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Senate Republicans demand Gruber’s removal from Connector

PUBLISHED: | UPDATED:

STATE CAPITOL BRIEFS – MONDAY, DEC. 1, 2014

STATE HOUSE NEWS SERVICE

SENATE REPUBLICANS DEMAND GRUBER’S REMOVAL FROM CONNECTOR

The Senate Republican caucus on Monday called for the resignation or “immediate removal” of MIT health care economist Jonathan Gruber from the board of the Massachusetts Health Connector. In a Dec. 1 letter to Gov. Deval Patrick, the four Senate Republicans pointed to news accounts of a video showing Gruber saying the federal Affordable Care Act became law thanks to a “lack of transparency” and the “stupidity of the American voter.” At a Connector board meeting in November, Gruber declined to comment on his remarks, though he has told MSNBC he regretted making the comments. “Professor Gruber’s comments are not only in direct opposition to those of us who seek to expand public trust in government they call into question his ability to act impartially and in a manner that upholds the integrity of the Health Connector Board,” said the letter, which was signed by Senate Minority Leader Bruce Tarr (R-Gloucester), and Sens. Robert Hedlund (R-Weymouth), Richard Ross (R-Wrentham) and Donald Humason (R-Westfield). “Professor Gruber’s advocacy for an ideology founded in deceit should have no place in our government.” The lawmakers added, “Professor Gruber’s comments were reprehensible, repugnant and demonstrate a level of disdain for the American public that has no place in government and should not have any place on the Health Connector Board.” Gruber is set to testify on Dec. 9 in front of the House Oversight and Government Reform Committee, chaired by California Republican Rep. Darrell Issa. Centers for Medicare and Medicaid Services Administrator Marilyn Tavenner is also slated to testify at the hearing, which will focus on the Affordable Care Act and “repeated transparency failures,” according the committee.- Gintautas Dumcius/SHNS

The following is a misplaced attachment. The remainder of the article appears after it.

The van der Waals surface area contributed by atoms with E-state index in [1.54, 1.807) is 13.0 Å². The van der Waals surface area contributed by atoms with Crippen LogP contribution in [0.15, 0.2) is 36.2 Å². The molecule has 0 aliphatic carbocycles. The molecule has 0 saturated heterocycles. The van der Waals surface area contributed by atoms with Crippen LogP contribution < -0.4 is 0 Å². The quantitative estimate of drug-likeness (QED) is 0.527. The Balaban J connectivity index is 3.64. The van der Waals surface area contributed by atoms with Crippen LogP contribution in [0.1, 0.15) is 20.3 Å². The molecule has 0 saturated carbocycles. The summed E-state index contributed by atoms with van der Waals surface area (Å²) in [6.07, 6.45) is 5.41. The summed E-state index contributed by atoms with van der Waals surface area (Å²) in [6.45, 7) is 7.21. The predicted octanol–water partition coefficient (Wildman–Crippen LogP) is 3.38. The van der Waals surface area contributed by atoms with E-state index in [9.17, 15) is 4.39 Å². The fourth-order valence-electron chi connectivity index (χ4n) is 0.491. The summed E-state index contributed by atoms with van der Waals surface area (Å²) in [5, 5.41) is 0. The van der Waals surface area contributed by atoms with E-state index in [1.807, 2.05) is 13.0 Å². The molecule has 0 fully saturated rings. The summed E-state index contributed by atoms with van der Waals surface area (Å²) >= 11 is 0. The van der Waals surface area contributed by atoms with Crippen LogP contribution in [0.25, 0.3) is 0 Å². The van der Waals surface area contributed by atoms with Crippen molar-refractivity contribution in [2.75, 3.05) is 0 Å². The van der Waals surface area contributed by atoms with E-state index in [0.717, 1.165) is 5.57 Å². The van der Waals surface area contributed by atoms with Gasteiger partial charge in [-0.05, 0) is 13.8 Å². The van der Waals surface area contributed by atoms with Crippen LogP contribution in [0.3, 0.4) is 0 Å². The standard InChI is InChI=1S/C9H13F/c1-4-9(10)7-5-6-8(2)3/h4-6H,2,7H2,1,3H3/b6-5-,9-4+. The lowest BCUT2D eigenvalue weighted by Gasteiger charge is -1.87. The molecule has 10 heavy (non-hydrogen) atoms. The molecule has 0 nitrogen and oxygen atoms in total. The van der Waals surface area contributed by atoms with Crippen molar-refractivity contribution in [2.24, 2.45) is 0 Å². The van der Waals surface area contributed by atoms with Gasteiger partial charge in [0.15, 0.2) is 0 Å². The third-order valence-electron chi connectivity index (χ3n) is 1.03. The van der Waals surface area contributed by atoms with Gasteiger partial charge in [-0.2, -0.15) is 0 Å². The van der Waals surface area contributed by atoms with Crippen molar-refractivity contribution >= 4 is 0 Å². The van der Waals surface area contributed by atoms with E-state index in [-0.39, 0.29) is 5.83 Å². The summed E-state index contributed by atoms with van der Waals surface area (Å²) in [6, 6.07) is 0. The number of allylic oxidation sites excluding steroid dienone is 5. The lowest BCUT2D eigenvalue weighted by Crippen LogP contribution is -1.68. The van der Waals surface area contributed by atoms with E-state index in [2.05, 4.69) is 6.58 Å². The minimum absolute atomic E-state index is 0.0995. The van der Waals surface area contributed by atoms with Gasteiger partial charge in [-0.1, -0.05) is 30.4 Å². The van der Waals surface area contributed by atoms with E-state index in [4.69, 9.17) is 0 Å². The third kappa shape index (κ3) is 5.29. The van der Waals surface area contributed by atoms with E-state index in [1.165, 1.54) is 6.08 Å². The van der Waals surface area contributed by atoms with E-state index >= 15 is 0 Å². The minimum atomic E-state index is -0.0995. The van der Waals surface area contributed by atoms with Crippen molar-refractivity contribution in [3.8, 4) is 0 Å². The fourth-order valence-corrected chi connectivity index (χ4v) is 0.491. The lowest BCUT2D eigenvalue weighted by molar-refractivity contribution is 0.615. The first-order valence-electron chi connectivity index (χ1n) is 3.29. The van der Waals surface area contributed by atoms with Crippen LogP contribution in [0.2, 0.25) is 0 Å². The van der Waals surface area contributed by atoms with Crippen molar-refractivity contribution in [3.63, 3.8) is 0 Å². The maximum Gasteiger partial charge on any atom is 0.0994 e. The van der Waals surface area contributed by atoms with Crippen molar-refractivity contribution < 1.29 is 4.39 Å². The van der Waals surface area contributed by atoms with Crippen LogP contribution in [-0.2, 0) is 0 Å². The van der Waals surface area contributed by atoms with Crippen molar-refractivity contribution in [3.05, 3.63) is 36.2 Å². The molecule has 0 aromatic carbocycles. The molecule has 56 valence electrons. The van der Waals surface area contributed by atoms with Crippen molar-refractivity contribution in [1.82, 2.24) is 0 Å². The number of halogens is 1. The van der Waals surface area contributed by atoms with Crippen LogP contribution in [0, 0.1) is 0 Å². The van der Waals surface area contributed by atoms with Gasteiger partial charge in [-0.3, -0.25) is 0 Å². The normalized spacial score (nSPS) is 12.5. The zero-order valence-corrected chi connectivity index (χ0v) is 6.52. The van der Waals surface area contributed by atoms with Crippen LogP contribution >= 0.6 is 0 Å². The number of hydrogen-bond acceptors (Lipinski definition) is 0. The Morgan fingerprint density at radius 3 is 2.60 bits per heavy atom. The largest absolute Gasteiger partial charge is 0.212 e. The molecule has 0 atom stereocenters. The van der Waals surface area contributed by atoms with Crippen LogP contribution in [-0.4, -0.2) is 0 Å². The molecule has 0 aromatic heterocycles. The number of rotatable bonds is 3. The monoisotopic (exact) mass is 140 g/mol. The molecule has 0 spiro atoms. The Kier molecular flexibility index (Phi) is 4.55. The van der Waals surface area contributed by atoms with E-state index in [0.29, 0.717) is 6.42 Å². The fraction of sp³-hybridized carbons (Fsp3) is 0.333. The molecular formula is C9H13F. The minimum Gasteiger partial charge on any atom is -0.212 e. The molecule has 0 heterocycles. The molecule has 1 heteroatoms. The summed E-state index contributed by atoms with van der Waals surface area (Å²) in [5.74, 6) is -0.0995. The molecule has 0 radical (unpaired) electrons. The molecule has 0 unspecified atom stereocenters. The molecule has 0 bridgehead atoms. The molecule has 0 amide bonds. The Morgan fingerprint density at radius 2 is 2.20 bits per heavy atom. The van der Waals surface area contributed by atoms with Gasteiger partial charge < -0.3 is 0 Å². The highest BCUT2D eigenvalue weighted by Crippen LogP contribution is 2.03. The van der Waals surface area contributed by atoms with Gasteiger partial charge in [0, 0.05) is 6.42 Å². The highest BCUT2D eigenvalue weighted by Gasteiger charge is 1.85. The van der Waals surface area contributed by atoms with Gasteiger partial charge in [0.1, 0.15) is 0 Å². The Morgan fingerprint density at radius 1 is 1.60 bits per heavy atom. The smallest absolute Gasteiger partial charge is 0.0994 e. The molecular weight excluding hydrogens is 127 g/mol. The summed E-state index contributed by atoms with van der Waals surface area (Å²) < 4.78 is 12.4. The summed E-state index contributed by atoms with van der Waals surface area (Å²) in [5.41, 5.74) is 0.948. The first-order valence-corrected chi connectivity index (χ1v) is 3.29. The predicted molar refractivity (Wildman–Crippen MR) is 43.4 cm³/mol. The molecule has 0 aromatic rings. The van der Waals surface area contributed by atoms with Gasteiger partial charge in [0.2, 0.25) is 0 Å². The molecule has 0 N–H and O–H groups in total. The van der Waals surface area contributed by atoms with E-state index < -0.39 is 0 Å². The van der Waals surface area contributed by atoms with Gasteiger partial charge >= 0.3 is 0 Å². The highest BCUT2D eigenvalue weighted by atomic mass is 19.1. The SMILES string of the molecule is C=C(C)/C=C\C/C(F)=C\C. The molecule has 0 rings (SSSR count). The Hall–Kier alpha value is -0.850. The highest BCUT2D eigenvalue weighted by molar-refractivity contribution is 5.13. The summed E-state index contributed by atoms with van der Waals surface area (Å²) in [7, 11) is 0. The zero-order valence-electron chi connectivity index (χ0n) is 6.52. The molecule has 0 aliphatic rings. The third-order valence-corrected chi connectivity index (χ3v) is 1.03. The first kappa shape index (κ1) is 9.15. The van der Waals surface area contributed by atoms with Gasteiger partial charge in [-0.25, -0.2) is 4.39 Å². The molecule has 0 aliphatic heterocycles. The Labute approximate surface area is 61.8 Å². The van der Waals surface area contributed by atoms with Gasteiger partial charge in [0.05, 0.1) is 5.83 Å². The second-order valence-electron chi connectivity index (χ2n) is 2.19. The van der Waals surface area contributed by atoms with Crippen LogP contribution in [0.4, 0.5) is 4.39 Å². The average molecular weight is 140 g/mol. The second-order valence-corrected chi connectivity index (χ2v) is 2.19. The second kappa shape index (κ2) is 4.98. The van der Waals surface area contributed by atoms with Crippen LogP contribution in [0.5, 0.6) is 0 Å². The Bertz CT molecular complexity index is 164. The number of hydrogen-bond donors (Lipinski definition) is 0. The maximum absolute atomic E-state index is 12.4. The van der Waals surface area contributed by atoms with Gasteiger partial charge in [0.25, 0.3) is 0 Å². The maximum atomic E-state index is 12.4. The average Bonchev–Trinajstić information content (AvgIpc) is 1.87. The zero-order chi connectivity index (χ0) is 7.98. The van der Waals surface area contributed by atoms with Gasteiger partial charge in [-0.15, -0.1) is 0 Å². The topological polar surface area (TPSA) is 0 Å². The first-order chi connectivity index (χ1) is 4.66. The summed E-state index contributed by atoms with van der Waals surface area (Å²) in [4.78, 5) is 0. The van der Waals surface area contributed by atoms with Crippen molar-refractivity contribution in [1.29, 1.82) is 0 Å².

BOSTON-AREA FAST FOOD WORKERS TO STRIKE